Did you ever wonder how high school homeschool students got their labs done? If you’re a homeschooler, you probably already know! In the kitchen, of course!
We started Biology in January, and invited a couple other families to join us once a week for the experiments. The first chapter in the book called for collecting pond water and cultivating who-knows-what to observe under the microscope. Back in January, we didn’t exactly have access to pond water, so we skipped ahead to the dissection part of the book. We have dissected an earthworm, a crayfish (which we all persisted in calling a “crawdad”), a perch (see picture below), and this week we’ll finish with the frog. It has been fascinating! The kids were hesitant at first. Just not too sure about cutting into dead animals. But as we’ve progressed they have found themselves interested in actually seeing what’s inside each creature, and have been willing to take turns doing the hands-on parts of the experiments.
We plan to flip back to the beginning of the book and do the pond experiments next, now that the weather is warming up. That might turn out to be grosser than the dissections! At least the dissection specimens were preserved, and pretty rubbery.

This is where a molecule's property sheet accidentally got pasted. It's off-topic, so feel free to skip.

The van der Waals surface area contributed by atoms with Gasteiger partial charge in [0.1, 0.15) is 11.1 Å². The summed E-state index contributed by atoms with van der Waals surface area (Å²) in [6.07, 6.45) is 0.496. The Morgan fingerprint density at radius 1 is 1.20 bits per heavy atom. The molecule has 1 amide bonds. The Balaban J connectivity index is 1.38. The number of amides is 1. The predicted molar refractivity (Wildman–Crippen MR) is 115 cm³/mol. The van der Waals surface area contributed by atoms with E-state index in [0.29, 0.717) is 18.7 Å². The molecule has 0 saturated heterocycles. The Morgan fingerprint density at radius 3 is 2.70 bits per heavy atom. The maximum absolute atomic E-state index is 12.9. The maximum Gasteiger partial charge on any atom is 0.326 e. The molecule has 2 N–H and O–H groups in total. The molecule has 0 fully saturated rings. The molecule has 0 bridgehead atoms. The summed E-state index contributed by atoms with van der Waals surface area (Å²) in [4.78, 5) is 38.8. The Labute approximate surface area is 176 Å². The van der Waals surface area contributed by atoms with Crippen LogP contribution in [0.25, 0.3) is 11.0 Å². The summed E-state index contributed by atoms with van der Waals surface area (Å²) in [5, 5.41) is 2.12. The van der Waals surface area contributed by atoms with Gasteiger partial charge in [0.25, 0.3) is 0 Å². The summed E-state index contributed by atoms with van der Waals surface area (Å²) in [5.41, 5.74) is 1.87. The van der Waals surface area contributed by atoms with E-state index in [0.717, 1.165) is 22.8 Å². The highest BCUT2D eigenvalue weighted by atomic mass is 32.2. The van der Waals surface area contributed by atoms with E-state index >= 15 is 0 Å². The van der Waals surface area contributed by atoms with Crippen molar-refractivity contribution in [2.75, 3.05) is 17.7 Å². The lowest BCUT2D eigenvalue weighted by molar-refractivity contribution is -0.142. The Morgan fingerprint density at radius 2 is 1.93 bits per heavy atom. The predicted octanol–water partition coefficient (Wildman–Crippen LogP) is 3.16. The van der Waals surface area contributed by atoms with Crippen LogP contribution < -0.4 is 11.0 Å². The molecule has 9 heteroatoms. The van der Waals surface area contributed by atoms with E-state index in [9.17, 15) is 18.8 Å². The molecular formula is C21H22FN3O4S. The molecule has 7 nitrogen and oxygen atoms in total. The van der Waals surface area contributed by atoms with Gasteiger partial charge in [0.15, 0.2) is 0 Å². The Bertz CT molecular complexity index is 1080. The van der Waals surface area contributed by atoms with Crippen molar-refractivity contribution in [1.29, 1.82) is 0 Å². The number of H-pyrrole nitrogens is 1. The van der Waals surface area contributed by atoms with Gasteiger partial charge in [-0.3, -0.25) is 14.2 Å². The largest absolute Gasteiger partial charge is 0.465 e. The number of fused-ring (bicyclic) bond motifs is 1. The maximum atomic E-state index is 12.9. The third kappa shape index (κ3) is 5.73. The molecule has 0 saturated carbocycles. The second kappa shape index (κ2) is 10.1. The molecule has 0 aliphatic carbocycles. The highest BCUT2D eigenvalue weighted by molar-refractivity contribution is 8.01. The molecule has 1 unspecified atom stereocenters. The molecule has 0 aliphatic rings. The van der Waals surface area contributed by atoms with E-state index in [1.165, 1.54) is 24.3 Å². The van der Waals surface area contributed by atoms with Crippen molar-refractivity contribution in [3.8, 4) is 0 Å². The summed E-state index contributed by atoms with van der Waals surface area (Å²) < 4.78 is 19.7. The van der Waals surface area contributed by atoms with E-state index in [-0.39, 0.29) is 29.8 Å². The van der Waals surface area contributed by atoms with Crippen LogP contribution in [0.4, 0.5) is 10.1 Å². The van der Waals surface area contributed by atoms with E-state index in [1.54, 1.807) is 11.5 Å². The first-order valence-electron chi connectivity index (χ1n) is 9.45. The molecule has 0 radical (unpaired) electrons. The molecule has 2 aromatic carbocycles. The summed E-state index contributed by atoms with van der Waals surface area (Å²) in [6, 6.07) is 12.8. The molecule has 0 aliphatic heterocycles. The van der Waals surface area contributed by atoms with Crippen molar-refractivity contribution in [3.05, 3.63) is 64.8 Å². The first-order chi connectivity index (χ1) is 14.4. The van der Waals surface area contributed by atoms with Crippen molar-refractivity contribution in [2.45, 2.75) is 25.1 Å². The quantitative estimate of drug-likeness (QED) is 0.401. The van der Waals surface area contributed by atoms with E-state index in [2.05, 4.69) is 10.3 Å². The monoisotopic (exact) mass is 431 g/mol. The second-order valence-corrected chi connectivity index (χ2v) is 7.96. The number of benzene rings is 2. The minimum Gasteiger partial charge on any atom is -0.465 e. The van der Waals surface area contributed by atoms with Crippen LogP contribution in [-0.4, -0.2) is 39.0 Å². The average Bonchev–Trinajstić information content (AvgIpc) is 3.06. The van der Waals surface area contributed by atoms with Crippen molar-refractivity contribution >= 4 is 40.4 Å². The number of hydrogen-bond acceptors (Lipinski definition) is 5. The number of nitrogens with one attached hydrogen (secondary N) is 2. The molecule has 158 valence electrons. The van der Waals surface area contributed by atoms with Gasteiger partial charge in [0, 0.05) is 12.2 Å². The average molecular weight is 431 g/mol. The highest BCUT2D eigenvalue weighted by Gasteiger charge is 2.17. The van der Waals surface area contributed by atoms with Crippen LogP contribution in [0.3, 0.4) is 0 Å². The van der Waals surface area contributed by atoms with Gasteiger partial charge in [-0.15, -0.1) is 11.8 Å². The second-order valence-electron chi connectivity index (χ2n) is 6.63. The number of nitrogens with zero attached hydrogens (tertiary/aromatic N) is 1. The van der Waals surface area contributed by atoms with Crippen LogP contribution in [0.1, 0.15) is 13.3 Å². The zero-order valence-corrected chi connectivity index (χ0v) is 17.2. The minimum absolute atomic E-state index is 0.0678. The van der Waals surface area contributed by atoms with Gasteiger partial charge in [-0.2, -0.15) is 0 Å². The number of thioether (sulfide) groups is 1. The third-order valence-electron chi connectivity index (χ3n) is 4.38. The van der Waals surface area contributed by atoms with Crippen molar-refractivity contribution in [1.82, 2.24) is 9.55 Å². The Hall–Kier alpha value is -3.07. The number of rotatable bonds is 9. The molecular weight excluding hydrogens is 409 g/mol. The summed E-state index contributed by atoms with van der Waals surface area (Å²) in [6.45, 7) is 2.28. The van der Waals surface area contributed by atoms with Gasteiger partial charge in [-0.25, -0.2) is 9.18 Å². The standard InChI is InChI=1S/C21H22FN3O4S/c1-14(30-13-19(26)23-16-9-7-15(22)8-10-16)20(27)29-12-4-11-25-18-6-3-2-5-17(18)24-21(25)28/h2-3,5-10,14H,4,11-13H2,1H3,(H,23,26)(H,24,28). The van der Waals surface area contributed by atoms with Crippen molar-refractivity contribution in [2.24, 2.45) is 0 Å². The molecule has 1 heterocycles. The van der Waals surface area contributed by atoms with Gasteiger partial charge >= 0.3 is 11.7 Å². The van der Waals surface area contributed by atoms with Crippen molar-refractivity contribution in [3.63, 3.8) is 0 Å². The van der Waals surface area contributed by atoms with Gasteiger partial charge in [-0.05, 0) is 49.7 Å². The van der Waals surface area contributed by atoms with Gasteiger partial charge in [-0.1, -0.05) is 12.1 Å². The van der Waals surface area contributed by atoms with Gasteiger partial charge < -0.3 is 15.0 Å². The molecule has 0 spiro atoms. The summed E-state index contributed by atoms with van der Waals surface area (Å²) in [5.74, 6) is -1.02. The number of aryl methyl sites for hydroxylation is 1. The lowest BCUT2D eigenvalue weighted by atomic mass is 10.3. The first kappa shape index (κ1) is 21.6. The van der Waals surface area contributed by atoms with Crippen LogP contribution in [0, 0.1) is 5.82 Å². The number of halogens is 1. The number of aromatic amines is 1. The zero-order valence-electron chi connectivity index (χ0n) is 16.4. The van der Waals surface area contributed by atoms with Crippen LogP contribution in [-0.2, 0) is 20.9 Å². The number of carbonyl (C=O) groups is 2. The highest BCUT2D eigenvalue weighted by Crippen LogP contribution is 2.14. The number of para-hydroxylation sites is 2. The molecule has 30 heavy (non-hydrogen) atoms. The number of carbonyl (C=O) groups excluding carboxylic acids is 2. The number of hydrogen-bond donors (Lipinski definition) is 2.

Oh, and here’s a tip about high school sciences. My daughter is not strong in math, so I was not sure what other high school sciences she could do. Both Chemistry and Physics have a prerequisite of Algebra I. My daughter will be doing good to get through Pre-Algebra and Consumer Math by the time she graduates. I knew she would be okay with Biology, but I wasn’t sure where to go from there. I had an opportunity to talk to Dr. Jay Wile about it at a homeschool convention last summer. (The Apologia booth was just across the aisle from my Sonlight booth!) Obviously, colleges will be looking for the Chemistry and/or Physics credits, but if that is not a concern, he recommended Astronomy and Advanced Biology, and then maybe even Marine Biology if we have time. I was surprised about Advanced Biology. I figured Chemistry would be a prerequisite for that, but he said no, the only prerequisite was Biology I. So we did one semester of Astronomy in the fall, and then started Biology. We’ll finish Biology this fall, and maybe do another semester of Astronomy in the spring of 2009, and then see where we stand.
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